Whilst we do indeed need to mix and compete on the world scene, it is time we shed our “cultural cringe” and backed our own development as Australia. This necessitates the relative degree of investment in education and in research and research infrastructure that nations with similar aspirations make. The present Government has done a great deal in education in positive terms with implementation of many “Bradley” recommendations.

The just released Lomax-Smith report argues in a nuanced way for modest increases in funding for education in areas currently underdone. An additional need is for a more robust base for university base research/innovation funding to cover core salary costs not funded in grants. This may be difficult to fully meet in constrained times but political endorsement and delivery in a pragmatic timeframe would be a great investment in Australia’s future.

Realigning to Asia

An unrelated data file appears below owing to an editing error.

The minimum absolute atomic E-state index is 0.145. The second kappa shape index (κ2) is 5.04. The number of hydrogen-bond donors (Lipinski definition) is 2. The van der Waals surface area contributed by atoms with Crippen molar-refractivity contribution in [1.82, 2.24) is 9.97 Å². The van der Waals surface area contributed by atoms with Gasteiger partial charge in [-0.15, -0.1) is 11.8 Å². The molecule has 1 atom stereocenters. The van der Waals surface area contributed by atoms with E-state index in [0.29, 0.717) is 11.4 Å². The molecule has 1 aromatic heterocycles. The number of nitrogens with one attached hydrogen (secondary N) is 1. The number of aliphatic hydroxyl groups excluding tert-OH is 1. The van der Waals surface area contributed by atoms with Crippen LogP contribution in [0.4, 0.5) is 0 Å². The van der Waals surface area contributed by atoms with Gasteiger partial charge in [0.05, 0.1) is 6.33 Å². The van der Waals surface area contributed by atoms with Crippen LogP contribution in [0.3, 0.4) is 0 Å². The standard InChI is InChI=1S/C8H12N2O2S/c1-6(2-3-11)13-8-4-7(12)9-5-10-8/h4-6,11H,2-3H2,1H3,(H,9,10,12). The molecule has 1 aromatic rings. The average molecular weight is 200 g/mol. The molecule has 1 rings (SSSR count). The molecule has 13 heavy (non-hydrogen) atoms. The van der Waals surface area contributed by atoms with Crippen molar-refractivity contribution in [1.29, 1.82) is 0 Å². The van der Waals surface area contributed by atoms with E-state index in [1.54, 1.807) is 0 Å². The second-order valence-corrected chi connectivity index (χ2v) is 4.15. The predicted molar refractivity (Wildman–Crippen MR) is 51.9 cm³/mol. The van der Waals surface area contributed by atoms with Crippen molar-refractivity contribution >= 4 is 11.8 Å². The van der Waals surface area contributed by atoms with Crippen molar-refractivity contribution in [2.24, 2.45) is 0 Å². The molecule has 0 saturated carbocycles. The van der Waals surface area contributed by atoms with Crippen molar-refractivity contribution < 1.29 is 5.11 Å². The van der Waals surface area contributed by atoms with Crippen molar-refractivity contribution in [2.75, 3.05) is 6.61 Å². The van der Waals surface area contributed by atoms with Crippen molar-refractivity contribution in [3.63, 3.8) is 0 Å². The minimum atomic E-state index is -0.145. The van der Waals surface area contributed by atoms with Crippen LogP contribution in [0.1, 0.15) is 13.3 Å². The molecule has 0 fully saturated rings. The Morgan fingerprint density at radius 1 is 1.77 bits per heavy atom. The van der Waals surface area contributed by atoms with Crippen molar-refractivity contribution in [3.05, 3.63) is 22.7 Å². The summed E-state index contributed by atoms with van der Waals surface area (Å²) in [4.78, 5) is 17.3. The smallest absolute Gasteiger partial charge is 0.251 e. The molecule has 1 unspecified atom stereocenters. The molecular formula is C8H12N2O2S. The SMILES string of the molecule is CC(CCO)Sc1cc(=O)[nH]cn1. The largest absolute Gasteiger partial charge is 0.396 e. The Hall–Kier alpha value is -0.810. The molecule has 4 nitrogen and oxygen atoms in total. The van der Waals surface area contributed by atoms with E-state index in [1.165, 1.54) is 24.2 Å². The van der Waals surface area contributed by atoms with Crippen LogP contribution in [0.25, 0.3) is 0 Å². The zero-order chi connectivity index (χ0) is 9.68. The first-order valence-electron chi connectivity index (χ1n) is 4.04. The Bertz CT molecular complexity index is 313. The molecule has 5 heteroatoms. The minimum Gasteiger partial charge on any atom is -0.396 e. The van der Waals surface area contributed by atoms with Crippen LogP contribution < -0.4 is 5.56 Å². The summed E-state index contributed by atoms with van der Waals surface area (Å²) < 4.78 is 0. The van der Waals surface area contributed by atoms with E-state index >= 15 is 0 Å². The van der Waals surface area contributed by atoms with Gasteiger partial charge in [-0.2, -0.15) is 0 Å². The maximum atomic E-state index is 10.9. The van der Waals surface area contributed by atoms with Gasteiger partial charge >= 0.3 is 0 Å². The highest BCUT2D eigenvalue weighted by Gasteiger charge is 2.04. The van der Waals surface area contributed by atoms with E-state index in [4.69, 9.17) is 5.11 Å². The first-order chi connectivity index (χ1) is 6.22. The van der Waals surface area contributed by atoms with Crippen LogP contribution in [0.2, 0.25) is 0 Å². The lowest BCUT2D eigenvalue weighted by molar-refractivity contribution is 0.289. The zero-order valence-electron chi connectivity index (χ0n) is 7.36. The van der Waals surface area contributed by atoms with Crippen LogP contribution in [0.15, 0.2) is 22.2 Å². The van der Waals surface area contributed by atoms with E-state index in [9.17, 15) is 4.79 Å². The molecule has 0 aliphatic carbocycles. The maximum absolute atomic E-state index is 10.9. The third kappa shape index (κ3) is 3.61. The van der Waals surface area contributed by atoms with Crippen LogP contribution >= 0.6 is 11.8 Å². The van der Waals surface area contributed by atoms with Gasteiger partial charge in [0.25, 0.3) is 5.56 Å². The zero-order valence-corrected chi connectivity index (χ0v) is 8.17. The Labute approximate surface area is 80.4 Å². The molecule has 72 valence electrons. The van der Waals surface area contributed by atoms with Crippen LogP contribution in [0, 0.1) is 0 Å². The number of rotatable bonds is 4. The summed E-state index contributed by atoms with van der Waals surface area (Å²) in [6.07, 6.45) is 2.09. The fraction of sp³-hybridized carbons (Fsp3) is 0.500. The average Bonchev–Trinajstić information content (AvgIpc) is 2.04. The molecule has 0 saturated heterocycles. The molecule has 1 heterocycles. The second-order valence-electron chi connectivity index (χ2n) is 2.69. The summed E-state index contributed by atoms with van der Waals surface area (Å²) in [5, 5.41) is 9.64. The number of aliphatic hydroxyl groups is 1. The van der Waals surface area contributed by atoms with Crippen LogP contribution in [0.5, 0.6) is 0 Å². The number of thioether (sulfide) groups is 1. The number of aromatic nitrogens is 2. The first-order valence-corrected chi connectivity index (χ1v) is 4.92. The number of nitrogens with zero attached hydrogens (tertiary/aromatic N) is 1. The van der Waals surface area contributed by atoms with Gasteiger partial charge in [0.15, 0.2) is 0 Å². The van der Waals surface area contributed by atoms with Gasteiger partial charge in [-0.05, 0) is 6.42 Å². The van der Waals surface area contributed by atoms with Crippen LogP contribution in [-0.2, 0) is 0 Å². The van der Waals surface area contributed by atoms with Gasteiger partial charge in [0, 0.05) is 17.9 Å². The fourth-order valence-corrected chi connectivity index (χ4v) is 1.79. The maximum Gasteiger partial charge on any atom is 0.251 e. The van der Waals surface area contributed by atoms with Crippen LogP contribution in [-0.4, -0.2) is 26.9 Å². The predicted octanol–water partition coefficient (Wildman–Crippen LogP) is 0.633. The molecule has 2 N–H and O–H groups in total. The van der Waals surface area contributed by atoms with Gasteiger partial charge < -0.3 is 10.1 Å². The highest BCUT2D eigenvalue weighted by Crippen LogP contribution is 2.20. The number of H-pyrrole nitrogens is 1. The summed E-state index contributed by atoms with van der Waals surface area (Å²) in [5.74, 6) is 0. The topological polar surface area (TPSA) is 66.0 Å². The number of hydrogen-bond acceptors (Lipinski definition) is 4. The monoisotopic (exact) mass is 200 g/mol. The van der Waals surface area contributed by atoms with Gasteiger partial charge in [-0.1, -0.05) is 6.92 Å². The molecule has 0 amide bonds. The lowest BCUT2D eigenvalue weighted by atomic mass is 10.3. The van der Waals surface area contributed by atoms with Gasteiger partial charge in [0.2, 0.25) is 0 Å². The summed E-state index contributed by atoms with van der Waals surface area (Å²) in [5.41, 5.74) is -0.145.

We have, since WW2, seen alliance with the US as our prime source of protection, as was proved against Japanese imperialism. However, continuing to tie ourselves to its coat-tails makes no sense if it continues to behave as the only world super-power and ploughs huge resources into military adventures such as the second Iraq War and Afghanistan to the point where its accounts are almost bankrupt (made worse by George Bush’s passion for reducing taxation for the wealthy).

America’s ability to project military power has waned over the last decade. AAP/Niedrinhaus

We may witness its relative decline as an economic power with inevitable consequences for future roles: military, diplomatic and political. China is already the second largest world economy and will inevitably overtake the US in such terms. We need to stand on our own feet. We must maintain our excellent relationships with the US and UK but also ensure strong links with China and India. It will not be enough to say our soul mate is the US as we trade with China. We need to reach a more nuanced position and in doing so help build bridges between the world’s great powers.